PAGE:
The Ontario College of Teachers is the regulatory body of the teaching profession in Ontario and ensures that qualified professionals teach in Ontario’s publicly funded schools. However, as the largest self-regulating body in Canada it has legislative immunity from any oversight, which conflicts with its mandate to protect the public interest. Although the public can complain to the College about a teacher or school administrator, the public or members of the College cannot complain about the College and how it conducts its business. It is not under the jurisdiction of the Ontario Ombudsman, like the Ministry of Education and school boards. The governing Council members (elected and government appointed) cannot be contacted by the public through the website. The legislated Public Interest Committee of the College which should oversee how the College carries out its mandate, is inactive and invisible. Three factors which raise a red flag for public confidence, transparency and accountability for an entity supposedly there to protect public interest. New Year’s Resolution 1: legislate an oversight body, external monitoring and public access to council members.
Since its inception in 1997, the College has slipped consistently downward into the dark and muddied waters of political influence, evident, in part, with the large number of government appointees loaded on College Council, not members of the public but former school board superintendents, directors of education and trustees. These government appointees have been recruited by senior College staff and recommended for appointment by them to the Minister of Education who rubber stamps this preferential process. There is no public advertisement for public appointee positions, nor recruitment process by the College for government appointed public members. How many Ontarians are directed to apply through the Public Appointments Secretariat? Who has even heard of this government office except those personally informed? Most significantly, there are no designated positions on Council for parents, the largest stakeholder of the College and the sector of the population which plays the most significant role in the lives of students the College is supposed to protect. New Year’s Resolution 2: legislate that publicly appointed members must be non-educators and parents.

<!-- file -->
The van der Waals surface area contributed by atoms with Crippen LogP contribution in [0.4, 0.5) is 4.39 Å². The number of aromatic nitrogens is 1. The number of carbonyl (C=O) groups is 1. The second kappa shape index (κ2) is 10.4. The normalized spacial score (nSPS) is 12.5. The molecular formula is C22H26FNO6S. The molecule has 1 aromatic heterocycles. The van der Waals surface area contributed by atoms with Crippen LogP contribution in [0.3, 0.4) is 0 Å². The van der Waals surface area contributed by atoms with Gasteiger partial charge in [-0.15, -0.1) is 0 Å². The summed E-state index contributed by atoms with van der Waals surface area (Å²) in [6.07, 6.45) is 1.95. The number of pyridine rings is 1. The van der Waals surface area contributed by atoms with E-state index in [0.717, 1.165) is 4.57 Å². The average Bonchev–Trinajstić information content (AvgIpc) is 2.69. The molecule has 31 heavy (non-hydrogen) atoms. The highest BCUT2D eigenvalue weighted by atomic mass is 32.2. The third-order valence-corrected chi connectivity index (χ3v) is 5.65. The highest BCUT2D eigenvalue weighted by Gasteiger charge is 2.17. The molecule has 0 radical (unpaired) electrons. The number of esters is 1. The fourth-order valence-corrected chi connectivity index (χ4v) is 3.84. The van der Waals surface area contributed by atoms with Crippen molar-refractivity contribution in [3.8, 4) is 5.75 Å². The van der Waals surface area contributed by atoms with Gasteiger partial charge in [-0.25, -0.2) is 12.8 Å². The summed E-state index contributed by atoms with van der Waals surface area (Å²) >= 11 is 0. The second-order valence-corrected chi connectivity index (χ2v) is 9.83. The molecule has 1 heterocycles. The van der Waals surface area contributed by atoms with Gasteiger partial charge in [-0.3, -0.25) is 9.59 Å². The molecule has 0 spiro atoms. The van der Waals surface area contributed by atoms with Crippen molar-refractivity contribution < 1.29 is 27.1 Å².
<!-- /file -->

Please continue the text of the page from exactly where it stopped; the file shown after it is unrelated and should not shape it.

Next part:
School boards have also great political influence on the College’s operations since they collect the annual dues for membership through teacher payroll deductions. The annual $35 million operating budget of the College is thus guaranteed with dues rolling in from school board employers every January 31 and filling College coffers. Over 30 other regulatory bodies in Ontario require their members to forward dues individually every year. With legislated payroll deduction schemes similar to union dues deductions, school board employers have influence over employer notified complaints against teachers and fast tracking these complaints through the Investigation and Discipline Committees of the College to ensure termination of a teacher’s employment. Such influence gives rise to conflict of interest since there is no oversight of the investigative process, nor an appeal process internally. A teacher member victim of an abusive constructive dismissal by a school board employer only has recourse to the Ontario court system after a Disciplinary decision has been rendered, and their career sabotaged forever. This influence exposes the fact that the principle of natural justice and the right to be heard is denied a member subject of a complaint at the initial stage. Resolution 3: legislate that members pay their own fees.
Furthermore, some complaints from parents about teachers or principals do not even make it past the Intake stage into any investigative process of the College because there is no external monitoring of how these complaints are processed in an unobstructed and unbiased way. Statistically, over the years, the number of complaints from the public should outweigh complaints from employers but they do not. Another red flag. Resolution 4: legislate investigations by third party external sources.
The British Columbia College of Teachers was shut down by that province’s government in 2011 because of undue influence from teacher unions on the functioning of that College. Interestingly, that College only survived 20 years of existence as well, just as the Ontario College of Teachers will undoubtedly be celebrating 20 years of existence in 2017. However what is there to celebrate? The public does not need a government created body which functions without oversight, is protected from any monitoring in the Ontario College of Teachers Act, 1996 , has no internal or external control mechanisms and is inaccessible to the public. Premier Wynne needs to ensure her government addresses the College and its operations through changes in legislation or face more public scandal. New Year’s Resolution 5 : if there is no political will to address New Year’s Resolutions 1 through 4, shut down the Ontario College of Teachers to restore public confidence in government created institutions.